# Maximum one-to-many matching

Let $$G = (X+Y,E)$$ be a bipartite graph and $$k\geq 1$$ an integer. A maximum $$k$$-matching is a subset of $$E$$ in which each vertex of $$X$$ is adjacent to at most $$k$$ edges and each vertex of $$Y$$ is adjacent to at most $$1$$ edge.

A maximum-cardinality $$k$$-matching can be found by the following algorithm:

• Create $$k$$ copies of each vertex $$x\in X$$, such that each copy is adjacent to all neighbors of $$x$$ in $$Y$$.
• Find a maximum matching in the resulting graph.

Its run-time complexity for a graph with $$n$$ vertices and $$m$$ edges, using the Hopcroft-Karp algorithm, is $$O(k m\sqrt{k n}) =O(k^{3/2}\cdot m\sqrt{n})$$.

I am interested in the following alternative algorithm:

• Repeat $$k$$ times:

• Find a maximum matching in $$G$$.
• Remove the matched vertices of $$Y$$ from the graph.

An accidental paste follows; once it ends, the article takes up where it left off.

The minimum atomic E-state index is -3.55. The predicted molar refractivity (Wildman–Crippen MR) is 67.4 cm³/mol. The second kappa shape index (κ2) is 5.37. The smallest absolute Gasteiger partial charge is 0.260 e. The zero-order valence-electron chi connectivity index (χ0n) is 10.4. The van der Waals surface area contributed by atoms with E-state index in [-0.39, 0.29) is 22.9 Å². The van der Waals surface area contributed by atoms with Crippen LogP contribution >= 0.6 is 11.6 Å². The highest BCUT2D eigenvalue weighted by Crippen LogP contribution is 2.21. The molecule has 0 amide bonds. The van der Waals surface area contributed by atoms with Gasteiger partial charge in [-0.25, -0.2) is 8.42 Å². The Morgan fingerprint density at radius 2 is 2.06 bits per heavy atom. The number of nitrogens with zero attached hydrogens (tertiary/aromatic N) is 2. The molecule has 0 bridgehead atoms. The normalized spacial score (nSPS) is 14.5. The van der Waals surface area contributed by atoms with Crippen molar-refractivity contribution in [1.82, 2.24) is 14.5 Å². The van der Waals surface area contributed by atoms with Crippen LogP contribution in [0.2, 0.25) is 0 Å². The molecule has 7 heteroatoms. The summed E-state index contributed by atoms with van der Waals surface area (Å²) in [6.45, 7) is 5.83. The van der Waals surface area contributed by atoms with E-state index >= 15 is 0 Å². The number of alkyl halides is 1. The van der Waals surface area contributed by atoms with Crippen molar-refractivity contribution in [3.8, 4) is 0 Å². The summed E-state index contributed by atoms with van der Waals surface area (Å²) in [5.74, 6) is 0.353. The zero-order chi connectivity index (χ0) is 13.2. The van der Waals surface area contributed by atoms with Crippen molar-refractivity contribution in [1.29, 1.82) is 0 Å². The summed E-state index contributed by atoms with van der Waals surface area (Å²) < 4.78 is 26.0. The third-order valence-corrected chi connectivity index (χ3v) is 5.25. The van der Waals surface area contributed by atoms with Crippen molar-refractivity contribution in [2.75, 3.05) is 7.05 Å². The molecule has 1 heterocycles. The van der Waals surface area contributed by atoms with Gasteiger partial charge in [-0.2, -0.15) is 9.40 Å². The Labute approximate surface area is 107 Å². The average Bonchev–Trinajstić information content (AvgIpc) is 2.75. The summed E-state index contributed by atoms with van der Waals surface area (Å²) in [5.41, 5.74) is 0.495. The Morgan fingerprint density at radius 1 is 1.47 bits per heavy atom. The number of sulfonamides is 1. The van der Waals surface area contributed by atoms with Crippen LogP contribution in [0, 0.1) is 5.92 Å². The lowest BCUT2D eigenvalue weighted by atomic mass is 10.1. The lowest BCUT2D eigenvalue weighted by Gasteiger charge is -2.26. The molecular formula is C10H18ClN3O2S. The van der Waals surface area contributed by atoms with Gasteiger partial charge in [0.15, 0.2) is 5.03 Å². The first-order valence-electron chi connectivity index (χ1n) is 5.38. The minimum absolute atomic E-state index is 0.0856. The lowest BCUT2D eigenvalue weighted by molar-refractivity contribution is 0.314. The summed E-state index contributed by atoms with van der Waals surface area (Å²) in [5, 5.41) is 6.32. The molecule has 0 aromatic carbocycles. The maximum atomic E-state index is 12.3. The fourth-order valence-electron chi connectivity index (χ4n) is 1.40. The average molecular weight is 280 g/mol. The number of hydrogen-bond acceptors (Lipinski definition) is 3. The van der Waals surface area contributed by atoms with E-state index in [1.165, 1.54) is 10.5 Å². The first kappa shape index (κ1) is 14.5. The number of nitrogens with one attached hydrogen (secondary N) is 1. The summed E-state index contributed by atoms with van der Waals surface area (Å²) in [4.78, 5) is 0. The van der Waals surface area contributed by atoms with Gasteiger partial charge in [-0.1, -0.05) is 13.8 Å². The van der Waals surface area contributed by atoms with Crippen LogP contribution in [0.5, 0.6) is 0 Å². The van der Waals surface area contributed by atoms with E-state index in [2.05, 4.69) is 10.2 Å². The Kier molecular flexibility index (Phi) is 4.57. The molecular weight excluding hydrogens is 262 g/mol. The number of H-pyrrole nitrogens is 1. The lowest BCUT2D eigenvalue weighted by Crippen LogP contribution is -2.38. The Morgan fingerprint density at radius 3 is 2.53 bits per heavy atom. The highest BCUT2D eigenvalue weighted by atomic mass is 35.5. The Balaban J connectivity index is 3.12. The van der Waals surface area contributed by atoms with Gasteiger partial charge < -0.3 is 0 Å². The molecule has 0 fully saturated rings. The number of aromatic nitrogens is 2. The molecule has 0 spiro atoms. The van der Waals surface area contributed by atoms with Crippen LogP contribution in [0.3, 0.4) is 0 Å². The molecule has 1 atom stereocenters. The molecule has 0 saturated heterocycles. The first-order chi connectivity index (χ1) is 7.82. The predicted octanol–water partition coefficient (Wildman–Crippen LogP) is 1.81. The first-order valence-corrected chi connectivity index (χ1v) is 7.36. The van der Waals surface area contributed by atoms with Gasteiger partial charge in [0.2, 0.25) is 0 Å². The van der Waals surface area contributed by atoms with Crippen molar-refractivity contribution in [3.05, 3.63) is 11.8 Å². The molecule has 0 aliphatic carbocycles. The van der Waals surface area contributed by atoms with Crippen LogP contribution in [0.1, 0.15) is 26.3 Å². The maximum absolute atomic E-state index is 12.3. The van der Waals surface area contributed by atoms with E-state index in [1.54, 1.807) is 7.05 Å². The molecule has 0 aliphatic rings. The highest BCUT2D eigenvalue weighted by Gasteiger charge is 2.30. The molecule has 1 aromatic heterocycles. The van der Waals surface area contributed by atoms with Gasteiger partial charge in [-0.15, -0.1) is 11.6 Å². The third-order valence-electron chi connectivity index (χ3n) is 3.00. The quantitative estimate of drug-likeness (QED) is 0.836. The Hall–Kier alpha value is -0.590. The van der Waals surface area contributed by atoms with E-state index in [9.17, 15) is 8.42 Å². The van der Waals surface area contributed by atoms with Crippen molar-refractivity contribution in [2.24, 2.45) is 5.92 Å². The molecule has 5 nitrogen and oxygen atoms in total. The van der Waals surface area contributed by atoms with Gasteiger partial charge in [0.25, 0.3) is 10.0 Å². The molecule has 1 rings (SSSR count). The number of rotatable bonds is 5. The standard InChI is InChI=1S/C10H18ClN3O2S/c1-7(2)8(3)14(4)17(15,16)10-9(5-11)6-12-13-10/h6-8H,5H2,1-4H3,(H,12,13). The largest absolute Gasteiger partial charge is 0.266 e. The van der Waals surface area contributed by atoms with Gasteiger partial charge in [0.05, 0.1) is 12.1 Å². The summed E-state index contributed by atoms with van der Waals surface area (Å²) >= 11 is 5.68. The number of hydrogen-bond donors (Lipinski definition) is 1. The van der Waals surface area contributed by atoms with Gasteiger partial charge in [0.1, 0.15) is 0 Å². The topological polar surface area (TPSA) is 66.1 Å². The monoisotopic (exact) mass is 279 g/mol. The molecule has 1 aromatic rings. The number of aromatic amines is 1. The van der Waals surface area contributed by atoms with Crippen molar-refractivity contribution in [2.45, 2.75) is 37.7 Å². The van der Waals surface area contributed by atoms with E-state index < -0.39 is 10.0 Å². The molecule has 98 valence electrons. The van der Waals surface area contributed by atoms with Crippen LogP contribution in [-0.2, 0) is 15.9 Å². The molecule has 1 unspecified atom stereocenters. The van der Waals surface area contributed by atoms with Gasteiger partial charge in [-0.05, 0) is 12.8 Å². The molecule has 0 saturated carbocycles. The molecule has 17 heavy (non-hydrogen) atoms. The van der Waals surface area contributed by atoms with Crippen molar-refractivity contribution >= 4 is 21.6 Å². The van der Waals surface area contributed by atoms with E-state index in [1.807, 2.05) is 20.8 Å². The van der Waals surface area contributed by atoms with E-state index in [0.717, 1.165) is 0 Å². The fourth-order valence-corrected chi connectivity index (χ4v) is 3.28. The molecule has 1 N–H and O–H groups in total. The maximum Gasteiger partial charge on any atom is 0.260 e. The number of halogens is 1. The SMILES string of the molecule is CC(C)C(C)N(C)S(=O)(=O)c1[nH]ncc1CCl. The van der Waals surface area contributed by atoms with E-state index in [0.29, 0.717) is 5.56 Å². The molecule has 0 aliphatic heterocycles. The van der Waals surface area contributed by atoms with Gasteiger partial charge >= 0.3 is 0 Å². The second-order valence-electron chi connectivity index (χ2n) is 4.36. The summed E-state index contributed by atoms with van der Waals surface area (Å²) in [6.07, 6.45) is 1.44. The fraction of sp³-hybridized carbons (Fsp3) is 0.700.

Its run-time complexity is $$O(k \cdot m\sqrt{n})$$.

But does this algorithm always find a maximum $$k$$-matching?

No. Here is a counterexample: $$X=\{a,b\}, Y=\{c,d,e,f\}, E=\{ac, ad, ae, be, bf\}, k=2$$. The first iteration of your algorithm could choose $$\{ae,bf\}$$ (in particular, the edge $$ae$$), preventing a solution from being found even though one does exist: $$\{ac, ad, be, bf\}$$.

• You are right! Thanks. Sep 4, 2020 at 11:37
• You're welcome! Creating a problem instance with an obvious unique solution and then adding a "trap" (here, the edge $ae$) often finds counterexamples to greedy algorithms. Sep 4, 2020 at 11:45